“There is some evidence that homework is most effective when used as a short and focused intervention (e.g. in the form of a project or specific target connected with a particular element of learning).”
The fact that students can word-process and research online is often what first comes to mind when we think of technology-aided homework, but the added ability to easily record and edit sound and video, for example, allows students to produce digital artefacts that help them document their learning and help their teachers assess and evaluate progress in ways that would have been inconceivable without such technology. However, this all depends on the quality of the teaching and the ability of the teacher to set clear, purposeful tasks in the first place.
The fifth and final principle contributes enormously to great teaching and learning and is, of course, feedback:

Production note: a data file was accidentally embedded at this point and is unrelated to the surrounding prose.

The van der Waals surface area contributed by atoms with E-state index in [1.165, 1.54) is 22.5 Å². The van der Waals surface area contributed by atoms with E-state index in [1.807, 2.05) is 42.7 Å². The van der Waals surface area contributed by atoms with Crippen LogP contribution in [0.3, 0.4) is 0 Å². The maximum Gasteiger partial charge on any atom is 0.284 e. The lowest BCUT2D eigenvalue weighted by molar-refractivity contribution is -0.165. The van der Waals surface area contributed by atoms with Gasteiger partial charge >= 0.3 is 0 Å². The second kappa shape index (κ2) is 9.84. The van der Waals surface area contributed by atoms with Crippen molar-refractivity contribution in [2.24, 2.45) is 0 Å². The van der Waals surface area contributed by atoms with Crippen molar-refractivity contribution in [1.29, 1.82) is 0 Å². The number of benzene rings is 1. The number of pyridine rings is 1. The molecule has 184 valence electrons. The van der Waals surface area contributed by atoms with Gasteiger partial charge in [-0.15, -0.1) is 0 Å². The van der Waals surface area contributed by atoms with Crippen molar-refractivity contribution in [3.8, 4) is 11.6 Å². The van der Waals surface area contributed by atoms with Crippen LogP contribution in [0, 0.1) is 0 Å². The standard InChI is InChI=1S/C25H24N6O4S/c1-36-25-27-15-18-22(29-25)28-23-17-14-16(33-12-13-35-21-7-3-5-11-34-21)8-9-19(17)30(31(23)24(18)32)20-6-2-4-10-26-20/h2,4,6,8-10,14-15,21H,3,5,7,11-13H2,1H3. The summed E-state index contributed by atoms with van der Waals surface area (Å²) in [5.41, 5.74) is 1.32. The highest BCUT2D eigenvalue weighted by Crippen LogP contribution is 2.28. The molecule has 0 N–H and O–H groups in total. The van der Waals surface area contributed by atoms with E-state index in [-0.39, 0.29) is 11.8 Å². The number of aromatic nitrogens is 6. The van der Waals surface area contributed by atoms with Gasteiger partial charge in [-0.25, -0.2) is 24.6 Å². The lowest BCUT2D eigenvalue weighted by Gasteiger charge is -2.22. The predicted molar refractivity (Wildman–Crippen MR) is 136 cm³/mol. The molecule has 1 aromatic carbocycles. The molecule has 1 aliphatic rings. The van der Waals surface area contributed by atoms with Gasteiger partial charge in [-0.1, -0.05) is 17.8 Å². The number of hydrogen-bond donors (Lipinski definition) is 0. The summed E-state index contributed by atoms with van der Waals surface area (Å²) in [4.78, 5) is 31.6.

“Feedback redirects or refocuses either the teacher’s or the learner’s actions to achieve a goal, by aligning effort and activity with an outcome.” (EEF, 2018)
In recent years, a number of digital tools — not just the traditional VLE, but also Microsoft Office 365, Google for Education and a suite of apps such as Showbie or Sparkjar — have been developed that support the setting of tasks, collection of work and delivery of feedback. A growing number of schools rely on these tools to support the effective delivery of feedback in various media beyond the usual red pen marking and the establishing of teacher– pupil conversations. Some of these tools are more useful than others, and clearly professional judgement is required. Always remember, however, that feedback is very impactful but that this impact can be positive or negative. Digital tools can help with the frequency, timeliness and delivery of the feedback, but not the quality – that’s up to the teacher!
Mark Anderson shares his ideas on Research-Informed Ways Of Using #Edtech: https://ictevangelist.com/research-informed-ways-of-using-edtech-to-help-learners-revise-effectively/.